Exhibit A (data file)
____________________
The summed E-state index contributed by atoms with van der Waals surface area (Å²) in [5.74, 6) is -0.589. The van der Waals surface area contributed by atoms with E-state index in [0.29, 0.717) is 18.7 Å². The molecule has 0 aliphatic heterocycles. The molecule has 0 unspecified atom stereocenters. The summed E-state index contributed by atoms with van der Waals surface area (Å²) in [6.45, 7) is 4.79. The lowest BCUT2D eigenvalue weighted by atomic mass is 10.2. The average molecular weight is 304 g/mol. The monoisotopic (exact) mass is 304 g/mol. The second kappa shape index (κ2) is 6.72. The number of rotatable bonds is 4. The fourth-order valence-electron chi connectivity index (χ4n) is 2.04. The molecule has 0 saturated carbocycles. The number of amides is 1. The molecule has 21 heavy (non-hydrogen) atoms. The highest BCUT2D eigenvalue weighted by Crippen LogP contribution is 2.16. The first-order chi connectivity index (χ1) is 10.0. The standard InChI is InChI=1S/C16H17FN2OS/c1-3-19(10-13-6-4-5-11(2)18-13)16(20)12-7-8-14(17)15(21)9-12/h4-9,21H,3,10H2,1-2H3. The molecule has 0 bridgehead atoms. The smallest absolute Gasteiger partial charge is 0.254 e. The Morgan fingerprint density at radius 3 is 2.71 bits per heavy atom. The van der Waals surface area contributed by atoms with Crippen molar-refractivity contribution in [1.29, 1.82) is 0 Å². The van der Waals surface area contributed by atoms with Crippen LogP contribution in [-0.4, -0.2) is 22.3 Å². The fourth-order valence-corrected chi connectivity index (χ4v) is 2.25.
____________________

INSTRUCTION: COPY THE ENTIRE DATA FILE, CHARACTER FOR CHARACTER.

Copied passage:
The summed E-state index contributed by atoms with van der Waals surface area (Å²) in [5.74, 6) is -0.589. The van der Waals surface area contributed by atoms with E-state index in [0.29, 0.717) is 18.7 Å². The molecule has 0 aliphatic heterocycles. The molecule has 0 unspecified atom stereocenters. The summed E-state index contributed by atoms with van der Waals surface area (Å²) in [6.45, 7) is 4.79. The lowest BCUT2D eigenvalue weighted by atomic mass is 10.2. The average molecular weight is 304 g/mol. The monoisotopic (exact) mass is 304 g/mol. The second kappa shape index (κ2) is 6.72. The number of rotatable bonds is 4. The fourth-order valence-electron chi connectivity index (χ4n) is 2.04. The molecule has 0 saturated carbocycles. The number of amides is 1. The molecule has 21 heavy (non-hydrogen) atoms. The highest BCUT2D eigenvalue weighted by Crippen LogP contribution is 2.16. The first-order chi connectivity index (χ1) is 10.0. The standard InChI is InChI=1S/C16H17FN2OS/c1-3-19(10-13-6-4-5-11(2)18-13)16(20)12-7-8-14(17)15(21)9-12/h4-9,21H,3,10H2,1-2H3. The molecule has 0 bridgehead atoms. The smallest absolute Gasteiger partial charge is 0.254 e. The Morgan fingerprint density at radius 3 is 2.71 bits per heavy atom. The van der Waals surface area contributed by atoms with Crippen molar-refractivity contribution in [1.29, 1.82) is 0 Å². The van der Waals surface area contributed by atoms with Crippen LogP contribution in [-0.4, -0.2) is 22.3 Å². The fourth-order valence-corrected chi connectivity index (χ4v) is 2.25.